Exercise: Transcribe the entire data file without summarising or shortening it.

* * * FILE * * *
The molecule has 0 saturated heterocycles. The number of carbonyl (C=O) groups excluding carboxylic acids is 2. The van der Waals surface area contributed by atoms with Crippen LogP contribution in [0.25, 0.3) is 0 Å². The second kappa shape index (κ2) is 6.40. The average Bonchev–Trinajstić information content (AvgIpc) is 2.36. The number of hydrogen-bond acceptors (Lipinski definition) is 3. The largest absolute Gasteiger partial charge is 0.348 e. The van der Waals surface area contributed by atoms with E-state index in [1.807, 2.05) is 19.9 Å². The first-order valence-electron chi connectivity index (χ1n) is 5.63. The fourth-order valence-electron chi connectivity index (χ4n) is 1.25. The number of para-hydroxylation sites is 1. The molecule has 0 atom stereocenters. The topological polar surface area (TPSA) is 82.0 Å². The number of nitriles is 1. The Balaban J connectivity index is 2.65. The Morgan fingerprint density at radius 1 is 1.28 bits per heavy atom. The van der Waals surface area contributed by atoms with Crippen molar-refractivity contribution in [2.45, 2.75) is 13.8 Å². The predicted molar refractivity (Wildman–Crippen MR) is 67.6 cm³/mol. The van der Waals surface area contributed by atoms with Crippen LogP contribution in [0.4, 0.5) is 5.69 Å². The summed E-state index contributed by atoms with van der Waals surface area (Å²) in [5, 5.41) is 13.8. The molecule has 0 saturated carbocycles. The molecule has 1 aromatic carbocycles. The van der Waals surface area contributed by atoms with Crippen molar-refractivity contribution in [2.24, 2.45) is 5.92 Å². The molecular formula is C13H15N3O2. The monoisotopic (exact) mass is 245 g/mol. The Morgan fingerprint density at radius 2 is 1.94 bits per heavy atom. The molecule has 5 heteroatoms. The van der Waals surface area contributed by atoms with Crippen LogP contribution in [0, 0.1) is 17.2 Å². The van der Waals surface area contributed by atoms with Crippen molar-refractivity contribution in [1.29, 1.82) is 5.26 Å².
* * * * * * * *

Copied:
The molecule has 0 saturated heterocycles. The number of carbonyl (C=O) groups excluding carboxylic acids is 2. The van der Waals surface area contributed by atoms with Crippen LogP contribution in [0.25, 0.3) is 0 Å². The second kappa shape index (κ2) is 6.40. The average Bonchev–Trinajstić information content (AvgIpc) is 2.36. The number of hydrogen-bond acceptors (Lipinski definition) is 3. The largest absolute Gasteiger partial charge is 0.348 e. The van der Waals surface area contributed by atoms with E-state index in [1.807, 2.05) is 19.9 Å². The first-order valence-electron chi connectivity index (χ1n) is 5.63. The fourth-order valence-electron chi connectivity index (χ4n) is 1.25. The number of para-hydroxylation sites is 1. The molecule has 0 atom stereocenters. The topological polar surface area (TPSA) is 82.0 Å². The number of nitriles is 1. The Balaban J connectivity index is 2.65. The Morgan fingerprint density at radius 1 is 1.28 bits per heavy atom. The van der Waals surface area contributed by atoms with Crippen molar-refractivity contribution in [2.45, 2.75) is 13.8 Å². The predicted molar refractivity (Wildman–Crippen MR) is 67.6 cm³/mol. The van der Waals surface area contributed by atoms with Crippen LogP contribution in [0.4, 0.5) is 5.69 Å². The summed E-state index contributed by atoms with van der Waals surface area (Å²) in [5, 5.41) is 13.8. The molecule has 0 saturated carbocycles. The molecule has 1 aromatic carbocycles. The van der Waals surface area contributed by atoms with Crippen molar-refractivity contribution in [2.24, 2.45) is 5.92 Å². The molecular formula is C13H15N3O2. The monoisotopic (exact) mass is 245 g/mol. The Morgan fingerprint density at radius 2 is 1.94 bits per heavy atom. The molecule has 5 heteroatoms. The van der Waals surface area contributed by atoms with Crippen LogP contribution in [0, 0.1) is 17.2 Å². The van der Waals surface area contributed by atoms with Crippen molar-refractivity contribution in [1.29, 1.82) is 5.26 Å².